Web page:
These days it's tough to find reasons to be cheerful about the state of the nation – but an America without Duck Dynasty is a good place to start. No show in television history has ever sucked quite like this one. And if the TV gods are willing, no show ever will.
A&E's massive hit became a cultural presence in 2012 for its down-home charm – the zany adventures of a real-life Lousiana clan who kept their country manners and backwoods habits, with Phil, Miss Kay, their bearded sons and loopy Vietnam vet Uncle Si. Tonight, after five seasons of shenanigans running the family duck-call business, the Robertsons sign off with their series finale, the last gasp of their barely noticed farewell go-round. The decline and fall of Duck Dynasty seems like it should have been a big-deal event, but it's a surprisingly meek exit for a hit that loomed so large just a couple of years ago. This is the way the dynasty ends – not with a quack but with a whimper.
It's poetic justice that 2017 is the year the Robertson family is finally heading off to the duck pond in the sky. The show represented the pre-Trump Christian right's fantasy of itself – a family of hairy but God-fearing bootstrappers bowing their heads in prayer over the dinner table. Just a year ago, this was the most feared demographic in American politics – the bloc that couldn't be bought or sold. But when the Christian right fell in line behind the most flamboyantly secular presidential candidate of the past century – a pussy-grabbing New Yorker who didn't pretend to owe Jesus a damn thing – they sold themselves out, ensuring it'll be a cold day in heck before they get another chance to vote for one of their own. The right is a whole new bird hunt now, as the godless white nationalists take over from the church ladies. And that makes Duck Dynasty look pitifully dated, in addition to everything else that blows about it.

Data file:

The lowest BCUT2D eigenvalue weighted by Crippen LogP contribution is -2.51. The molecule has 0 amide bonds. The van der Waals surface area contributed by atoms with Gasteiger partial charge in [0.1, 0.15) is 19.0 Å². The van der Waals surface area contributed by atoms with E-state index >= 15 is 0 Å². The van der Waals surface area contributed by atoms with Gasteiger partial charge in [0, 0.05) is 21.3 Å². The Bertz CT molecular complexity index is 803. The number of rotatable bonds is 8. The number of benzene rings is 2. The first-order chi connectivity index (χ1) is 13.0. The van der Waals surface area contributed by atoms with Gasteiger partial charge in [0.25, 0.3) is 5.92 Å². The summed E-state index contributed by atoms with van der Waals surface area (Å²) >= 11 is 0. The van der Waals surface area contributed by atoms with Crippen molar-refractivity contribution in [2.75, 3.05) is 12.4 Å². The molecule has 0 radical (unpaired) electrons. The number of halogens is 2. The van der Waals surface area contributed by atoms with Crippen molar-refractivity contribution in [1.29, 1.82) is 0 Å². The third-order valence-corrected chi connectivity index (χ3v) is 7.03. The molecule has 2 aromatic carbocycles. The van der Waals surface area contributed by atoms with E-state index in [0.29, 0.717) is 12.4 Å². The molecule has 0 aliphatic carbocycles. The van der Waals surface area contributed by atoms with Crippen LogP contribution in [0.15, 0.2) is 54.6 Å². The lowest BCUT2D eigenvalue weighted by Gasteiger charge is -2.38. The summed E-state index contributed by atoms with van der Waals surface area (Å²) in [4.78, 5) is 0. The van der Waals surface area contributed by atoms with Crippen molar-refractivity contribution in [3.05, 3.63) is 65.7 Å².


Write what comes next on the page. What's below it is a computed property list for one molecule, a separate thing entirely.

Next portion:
The Robertsons weren't even fun to watch on a reality-trash level, because they were too phony to believe – so artificial in their micro-scripted dialogue, so cynical in their piety, so bone-headed in their recycled sitcom plots. Hell, even their beards looked fake. So their family values always came across as a made-for-TV shuck; however sincere they may or may not have been in real life, the Robertsons never failed to turn into show-biz frauds onscreen. In one episode, Miss Kay confides that Phil never remembers their wedding anniversary – the only dates he can remember are Christmas and Easter. Aaaaawww.
Yet as any viewer with any kind of Christian background could have informed the writers, Easter isn't a date – it's a moveable feast that bounces between various Sundays. (This year it's on April 17th.) A church lady like Miss Kay should know that, right? Except either she didn't know, or she didn't care, or the writers felt it was such a clever button-pushing line they made her say it anyway. Or – just maybe – it was a gaffe intentionally planted by the writers in a fit of self-loathing. (Aunt Bee from The Andy Griffith Show would have stormed off the set rather than pretend she didn't know what Easter was.) That one comes from the episode where it turns out Phil and Miss Kay never had a real wedding, so the family stages a wedding for an already-married couple – one of the hoariest ready-made sitcom cliches in the book. (The Jeffersons did it best.)
Duck Dynasty always had plenty of those cynical moments. In one episode, Phil refuses to bathe for hunting season, while Miss Kay wants him to wash up, so they read Bible verses to each other to defend their positions. Miss Kay wins the argument by reading the proverb, "Cleanliness is next to godliness." Except that isn't in the Bible. (It dates back to John Wesley in 1778.) Either Miss Kay and Phil don't really know their family Good Book, or they're just obediently reciting any old half-assed banter the writers feed them. The sexual innuendo just made it all creepier, like the scene when Willie's wife winks to the camera, "There's really only one way to convince a Robertson man to do anything. All you've got to do is make him think it's his idea. Actually, there are two ways, but I save the other one for special occasions." It's the "Robertson man" that makes the moment so unforgettably skeevy – jeez, how many of her husband's brothers is she claiming to have blown?
A typically phony gag, from this phoniest of reality franchises. Farewell, Duck Dynasty. The end of your era is a rare reason to celebrate in 2017 – but we'll take it.